On Friday June 30, in partnership with local MPs, leading academics, and industry experts from across the North East, Moderna hosted a discussion focussed on the potential for driving economic growth in the North East through investment in key health and life science sectors.
Leading the discussion Shadow Minister for Science, Research and Innovation and MP for Newcastle Chi Onwurah said that the Labour Party wants to see science drive regional economies. She noted a speech by the Leader of the Labour Party, Sir Keir Starmer – NHS fit for the future – which recognised that the NHS is a great platform for innovation but needs to adopt innovative therapies more quickly. She also noted the global reach of North East life sciences startups and said Labour wanted to support the industry to ensure further success stories from the region.
Newcastle upon Tyne Central MP Chi Onwurah said:
“It was fantastic to join Moderna, businesses, university representatives, and fellow parliamentarians for a roundtable on the success, potential, and future of the North East’s life science and research sectors. Attracting greater private investment into our region’s growing Life Science sector will help deliver sustainable, long-term growth and reduce health inequalities in our region.
“Labour are committed to investing in R&D to stoke the engine of high-skilled growth, catalyse regions that have been left out of science investment, and access new and diverse talent pools.”
Liz Twist MP highlighted the opportunities for investment in rare disease research in the North East to build upon the extensive work that is already being done in the region.
As Chair of the parliamentary group on Rare Diseases, she has been engaging with patient groups up and down the country on this issue. The Blaydon MP also raised the matter of pricing mechanisms for innovative treatments and explored how industry can support the NHS’ aims to tackle rare diseases together.
Stuart Carroll, Moderna’s Director of Market Access and Policy Affairs for the UK and Ireland, who chaired the roundtable, shared details of Moderna’s investment in the UK and commitment to supporting the Government’s ambition to make the UK a science superpower.
He also outlined possible scenarios for partnership between Moderna and North East institutions.
Carroll outlined Moderna’s new 10-year strategic partnership with the UK Government to deliver the Moderna Innovation and Technology Centre (MITC). The new centre ensures that NHS patients across the North East will have access to a domestic supply of COVID-19 vaccines, as well as potential vaccines developed for other respiratory infections, developed using Moderna’s research and technology.
Dr Philip Cruz, Country Medical Director at Moderna UK, highlighted Moderna’s long standing partnerships with academic institutions and the role universities in the North East could play to support Moderna’s work developing innovative new therapies. He explained that Moderna is also passionate about supporting a preventative model of health and social care, and is eager to work closely with politicians, experts, and officials across the North East and the UK to minimise barriers to this vital research and development, and unlock patient benefits.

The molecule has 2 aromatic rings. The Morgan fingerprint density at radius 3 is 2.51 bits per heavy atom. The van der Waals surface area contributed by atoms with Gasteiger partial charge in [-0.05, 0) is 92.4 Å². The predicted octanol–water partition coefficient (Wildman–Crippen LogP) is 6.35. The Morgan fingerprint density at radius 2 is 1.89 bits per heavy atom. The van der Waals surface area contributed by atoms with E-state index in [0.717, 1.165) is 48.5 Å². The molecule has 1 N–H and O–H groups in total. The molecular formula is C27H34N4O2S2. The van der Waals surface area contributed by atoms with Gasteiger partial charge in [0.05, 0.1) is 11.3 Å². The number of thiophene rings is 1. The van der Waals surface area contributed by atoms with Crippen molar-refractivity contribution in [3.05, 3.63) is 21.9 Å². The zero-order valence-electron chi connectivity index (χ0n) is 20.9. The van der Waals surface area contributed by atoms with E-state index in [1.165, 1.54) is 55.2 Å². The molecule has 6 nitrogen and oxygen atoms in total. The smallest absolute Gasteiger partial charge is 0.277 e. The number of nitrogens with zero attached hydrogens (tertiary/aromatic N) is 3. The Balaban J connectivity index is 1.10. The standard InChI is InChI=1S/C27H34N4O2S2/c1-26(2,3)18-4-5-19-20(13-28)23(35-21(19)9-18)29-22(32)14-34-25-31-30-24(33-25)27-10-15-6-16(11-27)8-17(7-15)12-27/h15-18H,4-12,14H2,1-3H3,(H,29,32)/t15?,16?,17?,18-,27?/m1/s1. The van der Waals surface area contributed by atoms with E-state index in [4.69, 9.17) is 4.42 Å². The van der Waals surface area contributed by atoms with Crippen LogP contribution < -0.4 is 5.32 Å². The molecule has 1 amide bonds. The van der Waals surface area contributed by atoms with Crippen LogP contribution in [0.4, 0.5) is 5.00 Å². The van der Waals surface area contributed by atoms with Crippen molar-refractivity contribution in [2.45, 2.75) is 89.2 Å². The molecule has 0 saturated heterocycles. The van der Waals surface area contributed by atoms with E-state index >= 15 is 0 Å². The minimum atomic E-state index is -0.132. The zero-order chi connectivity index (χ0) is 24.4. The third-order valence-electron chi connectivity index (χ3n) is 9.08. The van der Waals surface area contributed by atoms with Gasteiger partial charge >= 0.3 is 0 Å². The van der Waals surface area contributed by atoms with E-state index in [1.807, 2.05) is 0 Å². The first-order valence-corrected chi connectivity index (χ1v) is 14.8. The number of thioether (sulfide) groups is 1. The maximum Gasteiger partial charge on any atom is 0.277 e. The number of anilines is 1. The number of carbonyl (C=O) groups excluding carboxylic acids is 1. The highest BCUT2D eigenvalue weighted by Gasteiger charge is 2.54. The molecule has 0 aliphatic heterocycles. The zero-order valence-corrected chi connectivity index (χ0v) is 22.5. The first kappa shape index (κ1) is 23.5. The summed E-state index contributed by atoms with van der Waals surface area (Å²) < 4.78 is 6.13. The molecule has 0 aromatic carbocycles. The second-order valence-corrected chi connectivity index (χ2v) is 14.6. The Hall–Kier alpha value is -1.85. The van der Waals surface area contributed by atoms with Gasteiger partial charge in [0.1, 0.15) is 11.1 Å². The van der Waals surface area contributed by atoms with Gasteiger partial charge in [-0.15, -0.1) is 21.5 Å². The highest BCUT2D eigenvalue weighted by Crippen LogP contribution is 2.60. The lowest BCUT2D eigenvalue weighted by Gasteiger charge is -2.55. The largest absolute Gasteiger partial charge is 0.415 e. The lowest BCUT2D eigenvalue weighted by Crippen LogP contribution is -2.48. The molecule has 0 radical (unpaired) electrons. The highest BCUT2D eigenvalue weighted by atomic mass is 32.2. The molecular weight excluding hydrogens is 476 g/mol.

Professor David Burn, Pro-Vice Chancellor (Medical Sciences) at Newcastle University, raised many of the exciting life sciences projects occurring in the North East, such as the Health Innovation Neighbourhood, as well as highlighting the University’s partnership work, including the strengths of the Academic Health Science Centre (Newcastle Health Innovation Partners). He also noted the joint work that Newcastle University is doing with Northumbria University and highlighted opportunities for Moderna to collaborate with local researchers in Newcastle, particularly in the area of rare diseases, cancer and fibrosis.
Professor Dianne Ford, Pro-Vice Chancellor, Faculty of Health and Life Sciences at Northumbria University raised the exciting work happening in the North East on patient data and digital transformation, noting how this could support Moderna’s vision of an enhanced UK clinical trials system. She also raised Northumbria University’s ambitious plans for the Centre for Health and Social Equity (CHASE), as well as the existing work researchers there have done on virology, which would support the development of new mRNA vaccines, that could help with the UK’s future pandemic resilience.”
Professor Dianne Ford said:
“The discussion uncovered some areas of real synergy between Moderna’s priorities and the areas of distinctive research strength embedded in the city’s two universities, which offers some exciting potential for investment and mutual support.”
Michelle Duggan, Inward Investment Manager from Invest North East England spoke about inward investment opportunities in the North East, as well the increased powers and funding that the new North East Mayoral Combined Authority Devolution Deal will bring, and how this could support the growth of the life sciences and health innovation sectors. She also detailed some of the work happening locally to promote science careers in schools and colleges, and provided an outline of other existing centres of excellence in the North East such as Sunderland University’s Medical School.